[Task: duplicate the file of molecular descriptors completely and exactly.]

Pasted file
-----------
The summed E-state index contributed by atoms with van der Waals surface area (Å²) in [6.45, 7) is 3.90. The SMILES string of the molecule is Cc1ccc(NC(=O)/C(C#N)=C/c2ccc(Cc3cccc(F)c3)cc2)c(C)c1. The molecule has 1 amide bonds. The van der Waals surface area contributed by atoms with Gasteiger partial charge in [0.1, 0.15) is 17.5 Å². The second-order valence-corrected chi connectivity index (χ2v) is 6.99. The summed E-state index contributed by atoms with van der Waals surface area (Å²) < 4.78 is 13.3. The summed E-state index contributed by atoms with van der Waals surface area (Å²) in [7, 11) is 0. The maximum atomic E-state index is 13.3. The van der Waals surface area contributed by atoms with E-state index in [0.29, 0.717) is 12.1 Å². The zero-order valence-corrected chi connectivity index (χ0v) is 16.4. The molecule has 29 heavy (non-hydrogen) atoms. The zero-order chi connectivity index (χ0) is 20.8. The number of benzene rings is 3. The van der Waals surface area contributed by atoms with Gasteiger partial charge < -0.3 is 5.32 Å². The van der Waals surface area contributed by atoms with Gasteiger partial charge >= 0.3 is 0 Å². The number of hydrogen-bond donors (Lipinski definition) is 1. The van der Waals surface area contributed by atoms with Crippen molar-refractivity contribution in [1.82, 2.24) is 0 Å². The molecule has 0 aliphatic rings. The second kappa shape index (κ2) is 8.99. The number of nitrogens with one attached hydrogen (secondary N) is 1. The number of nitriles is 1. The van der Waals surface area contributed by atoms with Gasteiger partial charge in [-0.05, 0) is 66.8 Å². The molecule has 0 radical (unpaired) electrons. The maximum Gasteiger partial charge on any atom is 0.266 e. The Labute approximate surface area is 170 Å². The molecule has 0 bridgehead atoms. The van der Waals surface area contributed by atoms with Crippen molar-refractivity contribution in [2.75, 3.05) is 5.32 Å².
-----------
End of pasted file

The summed E-state index contributed by atoms with van der Waals surface area (Å²) in [6.45, 7) is 3.90. The SMILES string of the molecule is Cc1ccc(NC(=O)/C(C#N)=C/c2ccc(Cc3cccc(F)c3)cc2)c(C)c1. The molecule has 1 amide bonds. The van der Waals surface area contributed by atoms with Gasteiger partial charge in [0.1, 0.15) is 17.5 Å². The second-order valence-corrected chi connectivity index (χ2v) is 6.99. The summed E-state index contributed by atoms with van der Waals surface area (Å²) < 4.78 is 13.3. The summed E-state index contributed by atoms with van der Waals surface area (Å²) in [7, 11) is 0. The maximum atomic E-state index is 13.3. The van der Waals surface area contributed by atoms with E-state index in [0.29, 0.717) is 12.1 Å². The zero-order valence-corrected chi connectivity index (χ0v) is 16.4. The molecule has 29 heavy (non-hydrogen) atoms. The zero-order chi connectivity index (χ0) is 20.8. The number of benzene rings is 3. The van der Waals surface area contributed by atoms with Gasteiger partial charge < -0.3 is 5.32 Å². The van der Waals surface area contributed by atoms with Gasteiger partial charge >= 0.3 is 0 Å². The number of hydrogen-bond donors (Lipinski definition) is 1. The van der Waals surface area contributed by atoms with Crippen molar-refractivity contribution in [1.82, 2.24) is 0 Å². The molecule has 0 aliphatic rings. The second kappa shape index (κ2) is 8.99. The number of nitrogens with one attached hydrogen (secondary N) is 1. The number of nitriles is 1. The van der Waals surface area contributed by atoms with Gasteiger partial charge in [-0.05, 0) is 66.8 Å². The molecule has 0 radical (unpaired) electrons. The maximum Gasteiger partial charge on any atom is 0.266 e. The Labute approximate surface area is 170 Å². The molecule has 0 bridgehead atoms. The van der Waals surface area contributed by atoms with Crippen molar-refractivity contribution in [2.75, 3.05) is 5.32 Å².